Accepted Abstracts: Surgery Curr Res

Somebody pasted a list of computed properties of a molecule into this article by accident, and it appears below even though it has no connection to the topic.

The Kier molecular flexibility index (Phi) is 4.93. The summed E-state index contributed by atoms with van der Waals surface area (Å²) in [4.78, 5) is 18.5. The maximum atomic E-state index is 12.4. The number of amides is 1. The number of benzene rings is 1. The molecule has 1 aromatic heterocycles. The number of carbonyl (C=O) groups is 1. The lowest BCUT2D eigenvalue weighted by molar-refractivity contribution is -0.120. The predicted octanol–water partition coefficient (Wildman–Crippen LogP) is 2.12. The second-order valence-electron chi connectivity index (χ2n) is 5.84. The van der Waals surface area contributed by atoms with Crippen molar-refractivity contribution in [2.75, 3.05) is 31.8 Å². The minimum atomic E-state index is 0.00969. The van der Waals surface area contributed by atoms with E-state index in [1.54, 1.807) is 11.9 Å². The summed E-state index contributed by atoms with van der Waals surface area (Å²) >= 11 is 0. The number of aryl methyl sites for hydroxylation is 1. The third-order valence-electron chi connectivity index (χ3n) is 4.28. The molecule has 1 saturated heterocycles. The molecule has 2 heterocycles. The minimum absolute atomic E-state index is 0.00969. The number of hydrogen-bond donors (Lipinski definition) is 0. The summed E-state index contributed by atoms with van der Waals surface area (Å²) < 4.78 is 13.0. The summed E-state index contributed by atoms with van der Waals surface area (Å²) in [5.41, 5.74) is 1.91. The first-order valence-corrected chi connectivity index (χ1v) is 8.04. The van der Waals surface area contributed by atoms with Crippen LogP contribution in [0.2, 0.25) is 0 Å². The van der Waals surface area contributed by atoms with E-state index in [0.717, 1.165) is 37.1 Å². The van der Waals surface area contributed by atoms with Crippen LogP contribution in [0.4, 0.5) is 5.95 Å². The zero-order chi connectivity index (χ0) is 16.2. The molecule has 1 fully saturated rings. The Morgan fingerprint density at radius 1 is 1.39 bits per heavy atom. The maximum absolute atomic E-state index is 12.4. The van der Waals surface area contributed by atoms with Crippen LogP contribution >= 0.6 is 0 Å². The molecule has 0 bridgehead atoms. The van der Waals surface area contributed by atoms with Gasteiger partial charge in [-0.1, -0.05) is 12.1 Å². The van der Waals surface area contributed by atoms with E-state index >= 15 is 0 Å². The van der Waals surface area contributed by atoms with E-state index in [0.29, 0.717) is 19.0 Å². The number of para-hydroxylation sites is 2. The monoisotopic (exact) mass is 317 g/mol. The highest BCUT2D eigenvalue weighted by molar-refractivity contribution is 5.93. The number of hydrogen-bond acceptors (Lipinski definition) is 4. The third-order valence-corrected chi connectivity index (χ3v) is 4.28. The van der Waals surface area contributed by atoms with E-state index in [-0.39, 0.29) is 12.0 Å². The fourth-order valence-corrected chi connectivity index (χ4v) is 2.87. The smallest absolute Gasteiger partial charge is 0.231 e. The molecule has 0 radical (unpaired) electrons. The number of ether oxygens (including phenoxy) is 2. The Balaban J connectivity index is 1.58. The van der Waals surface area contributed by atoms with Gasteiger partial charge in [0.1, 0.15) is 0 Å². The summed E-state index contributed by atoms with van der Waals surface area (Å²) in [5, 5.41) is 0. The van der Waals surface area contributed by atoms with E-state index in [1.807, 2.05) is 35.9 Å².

15% to 20% of patients with metastatic colorectal cancer show isolated peritoneal carcinomatosis with significant clinical relevance. Their prognosis is poor, with a reported mean survival of less than one year. Multiple peritoneal metastasis are commonly treated palliatively. However, in the last two decades views on peritoneal carcinosis, its etiology, treatment options and multidisciplinary therapy planning, have changed considerably. Multimodal therapy, combines cytoreductive surgery (CRS) with hyperthermic intra-peritoneal chemotherapy (HIPEC) and Systemic Combination Therapy (SC). To improve the prognosis, the complete resection of all macroscopic visible tumor mass (complete macroscopic cytoreduction) is paramount. Remaining macroscopic tumor material or remaining tumor cells should be eradicated immediately after resection and during the same surgery with the help of HIPEC. For this combined therapy to be successful, careful case selection is essential. The criteria are: peritoneal carcinomatosis without extra-abdominal metastasis, a Peritoneal Cancer Intex PCI < 20, and the absence of huge metastases on the small bowel mesentery. Additional patient ? related factors include, the biological age, co-morbidities, and the estimated risk of perioperative complications. The extent of the intervention can vary a great deal, ranging from isolated right hemicolectomy, omentectomy and parietal peritonectomy to multivisceral resection. Such interventions can take many hours. Multimodal strategies including cytoreductive surgery, intraoperative intra-peritoneal and systemic chemotherapy, for patients with peritoneal carcinomatosis should be incorporated into treatment algorithms and guidelines, in specialized centers.